Our family went to visit Uncle Dick a couple of times a year. The lanscape I saw from the front yard was absolutely flat. I slowly turned around and saw sand stretching out into a bowl, no trees or houses interrupting the perfect circle of the horizon. The only thing growing in that sand was sage brush, which Uncle Duck called “shinnery” because it didn’t grow higher than his shins. Hereford cattle spread out to find forage in that stuff.

In the evening Uncle Dick saddled his horse and rode out to find the cattle. He let my brother and ride beside him For Lyle riding horses on Uncle Dick’s ranch was almost as good as dying and going to heaven. They rounded the cows up and drove them towards the windmill behind the house. There are no creeks or natural ponds on the plains. The only place the cattle could drink was from the “tank”, a small pond fed by the windmill. The windmill pumped up water day and night.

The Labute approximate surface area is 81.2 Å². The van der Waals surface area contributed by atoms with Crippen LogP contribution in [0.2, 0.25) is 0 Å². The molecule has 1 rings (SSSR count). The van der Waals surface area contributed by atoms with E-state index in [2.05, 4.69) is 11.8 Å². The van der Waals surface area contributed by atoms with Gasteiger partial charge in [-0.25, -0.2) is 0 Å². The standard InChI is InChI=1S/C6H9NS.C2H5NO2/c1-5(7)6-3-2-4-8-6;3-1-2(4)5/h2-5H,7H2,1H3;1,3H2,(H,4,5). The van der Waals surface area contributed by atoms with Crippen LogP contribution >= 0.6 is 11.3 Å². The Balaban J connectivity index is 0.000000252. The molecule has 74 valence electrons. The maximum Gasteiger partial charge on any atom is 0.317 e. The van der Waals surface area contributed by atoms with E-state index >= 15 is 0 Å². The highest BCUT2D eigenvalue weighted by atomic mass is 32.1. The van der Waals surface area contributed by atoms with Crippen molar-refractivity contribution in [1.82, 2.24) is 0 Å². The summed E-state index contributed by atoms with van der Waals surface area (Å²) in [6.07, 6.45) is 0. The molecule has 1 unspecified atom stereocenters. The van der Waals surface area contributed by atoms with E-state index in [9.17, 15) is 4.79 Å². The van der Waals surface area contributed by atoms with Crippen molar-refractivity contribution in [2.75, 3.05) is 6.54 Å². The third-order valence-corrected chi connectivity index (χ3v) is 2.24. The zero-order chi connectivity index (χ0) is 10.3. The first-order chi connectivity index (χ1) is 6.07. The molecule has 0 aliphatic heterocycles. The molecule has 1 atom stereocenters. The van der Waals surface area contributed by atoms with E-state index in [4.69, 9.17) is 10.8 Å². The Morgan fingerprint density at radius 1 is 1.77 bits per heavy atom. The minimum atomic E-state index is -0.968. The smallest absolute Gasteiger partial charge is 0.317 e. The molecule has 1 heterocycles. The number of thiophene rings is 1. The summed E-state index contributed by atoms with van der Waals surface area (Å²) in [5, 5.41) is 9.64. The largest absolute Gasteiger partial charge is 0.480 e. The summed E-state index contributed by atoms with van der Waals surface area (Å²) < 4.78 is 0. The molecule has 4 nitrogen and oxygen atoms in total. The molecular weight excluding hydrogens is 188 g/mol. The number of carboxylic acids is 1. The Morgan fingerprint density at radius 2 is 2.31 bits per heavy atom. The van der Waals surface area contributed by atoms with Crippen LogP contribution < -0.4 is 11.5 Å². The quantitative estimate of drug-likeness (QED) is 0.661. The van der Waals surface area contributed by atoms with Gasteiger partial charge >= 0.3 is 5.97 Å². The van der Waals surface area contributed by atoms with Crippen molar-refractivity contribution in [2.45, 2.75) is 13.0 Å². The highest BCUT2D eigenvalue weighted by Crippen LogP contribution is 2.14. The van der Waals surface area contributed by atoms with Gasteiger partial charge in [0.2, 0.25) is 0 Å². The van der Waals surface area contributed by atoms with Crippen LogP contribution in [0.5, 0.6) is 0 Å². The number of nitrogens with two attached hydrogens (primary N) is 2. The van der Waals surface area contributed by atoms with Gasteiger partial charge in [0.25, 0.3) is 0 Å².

Aunt Verna went to the windmill and brought in buckets of water for cooking and washing dishes. The ramshackle frame house had no running water, no electricity, no indoor plumbing. No convenient shopping either – the nearest town was 40 miles away. It was impossible to clean house. The whole house was covered in a thin layer of sand, drifted in under the loose-fitting window frames.

Aunt Verna wore out and died young. Life was easier for Uncle Dick’s second wife, Aunt Allie. The REA stretched electrical lines across many miles of prairie, all the way to the ranch house. Uncle Dick brought water lines to the kitchen and even installed an indoor bathroom – although he continued to use the outhouse.

The one thing our family looked forward to was the home-made biscuits which my aunt baked every morning for breakfast. We arrived one night, dusty and tired after the long drive from Fort Worth in my father’s old Hudson. After Aunt Allie greeted us, she told us she and Uncle Dick had been to town the day before especially to buy treats for us during our visit. She proudly showed us the big loaf of “store-bought” bread.

Even with modern conveniences, in many ways the ranch remained the same. When I went to bed, my face chaffed against gritty sand on my pillow. I drifted off to sleep listening to the metal arms of the windmill turning in the wind, and the clank of the pump bringing up water from far under ground.